I have finally managed to get a little sample of llama fiber from Charlie. I say "finally managed," because I learned very quickly that llamas don't particularly like to be caught and handled. Since I wrote an update about Charlie on my homestead blog, I also wanted to show you his fleece. I figured my sadly neglected fiber blog would be the best place to do that.
His color is not a true black, but rather a very dark chocolate brown. The tips are lighter brown from sunbleaching. Here's a close-up of his shoulder area (with flash, making the color a bit reddish)....
And hip. The bump in the upper right is his tail...
Off the llama....
I managed to get a couple of staples from his shoulder. While they measures three to six inches in length, this isn't an accurate assessment of a full year's growth. He's only seven months old, and has had one shearing, albeit a poodle type blanket cut. Nor did I cut this close to the skin, but left enough on him so he wouldn't look like he had a patch of missing wool.
Because Charlie's so young, his fleece is wonderfully soft. He was sold to me as a "woolly" llama, and I have since learned that there are several types of llamas, based on their wool.
Tapada llamas are the woolly llamas. Their fleece in medium to long, dense, and can be silky, crimpy, and wavy. They are considered single coated and should have less than 1% guard hair. They need shearing once a year.
Lanuda llamas, are another woolly type, but these grow wool all the way down their legs. I didn't know enough to ask the breeder about the wool types, but based on how his fleece is growing out, I'm guessing Charlie is one of these. He had his first shearing before I bought him, so I don't' know what he'll look like with his fleece completely grown out. Llamas are shorn once a year, and that will be a job for next spring.
Curaca are medium wooled llamas, with guard hair content averaging 3 to 15%. Unlike tapadas and lanudas, which must be shorn, cucacas shed somewhat. Because of that they are often shorn every two to three years. Their wool grows below their knees like lanadas.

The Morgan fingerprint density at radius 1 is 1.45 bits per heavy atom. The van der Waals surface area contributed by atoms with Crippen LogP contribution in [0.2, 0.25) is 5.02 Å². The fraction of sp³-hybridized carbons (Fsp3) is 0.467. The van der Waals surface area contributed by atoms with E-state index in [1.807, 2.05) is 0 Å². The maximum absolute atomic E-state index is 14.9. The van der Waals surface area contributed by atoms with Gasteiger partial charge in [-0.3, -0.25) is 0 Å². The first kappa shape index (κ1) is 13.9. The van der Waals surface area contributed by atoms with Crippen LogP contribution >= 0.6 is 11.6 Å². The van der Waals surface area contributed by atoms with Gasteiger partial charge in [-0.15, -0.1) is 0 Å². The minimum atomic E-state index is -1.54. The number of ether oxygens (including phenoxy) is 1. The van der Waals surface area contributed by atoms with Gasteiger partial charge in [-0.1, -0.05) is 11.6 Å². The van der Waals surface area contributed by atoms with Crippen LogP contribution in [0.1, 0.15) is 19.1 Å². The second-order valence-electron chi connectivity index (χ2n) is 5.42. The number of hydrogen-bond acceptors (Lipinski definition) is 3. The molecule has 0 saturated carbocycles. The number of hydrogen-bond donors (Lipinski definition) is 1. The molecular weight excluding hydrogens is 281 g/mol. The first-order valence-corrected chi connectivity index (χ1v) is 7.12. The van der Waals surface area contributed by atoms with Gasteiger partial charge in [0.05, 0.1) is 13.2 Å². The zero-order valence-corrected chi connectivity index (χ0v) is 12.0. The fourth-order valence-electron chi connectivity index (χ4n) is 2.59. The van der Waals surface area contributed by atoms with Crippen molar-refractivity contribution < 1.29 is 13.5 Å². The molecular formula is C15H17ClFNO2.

Ccara llamas are the classics. They have fairly short, double coats, the guards accounting for at least 15% of the fleece. Because of the guard hairs, they don't pick up a lot of debris (which Charlie is always full of). Of course the downy undercoat is what a spinner wants. A ccara's is semi-crimpy and evidently fairly easy to harvest, as only the inner coat sheds. Removing it is a matter of grooming it out. No shearing or clipping required.
Before I got Charlie and began researching this, I didn't have a clue. I had never spun llama before, but now I understand why spinners have such different experiences with it.
It contains no grease, but is dusty and loaded with VM. This is because llamas like to roll in the dirt, in the grass, in the weeds, in the brambles, whatever.
It kills me to see Charlie loaded with VM and at first, I wanted to comb him out every day. Llamas however, don't like being petted or brushed and combed. I quickly figured out that if I messed with his fleece every time I caught him, he would soon be very difficult to catch. So we've been working on trust, and that means respecting his "no touch" rule. I should mention that this rule appears to apply to humans only. It's okay if a chicken perches on him, of if a goats plops down right beside him. It's just not okay for a human to touch him.
I haven't had a chance to spin it yet, but when I do, I plan to card it and spin woolen. I'm sure though, that I'll do a lot of experimenting with it. I'm very curious as to how the yarn will turn out. Hopefully I'll have a chance to do that soon.
To see photos of Charlie and read what I'm learning about llamas, visit my homestead blog, here.
A Little Sample Of Llama © September 2010 by Leigh at Leigh's Fiber Journal.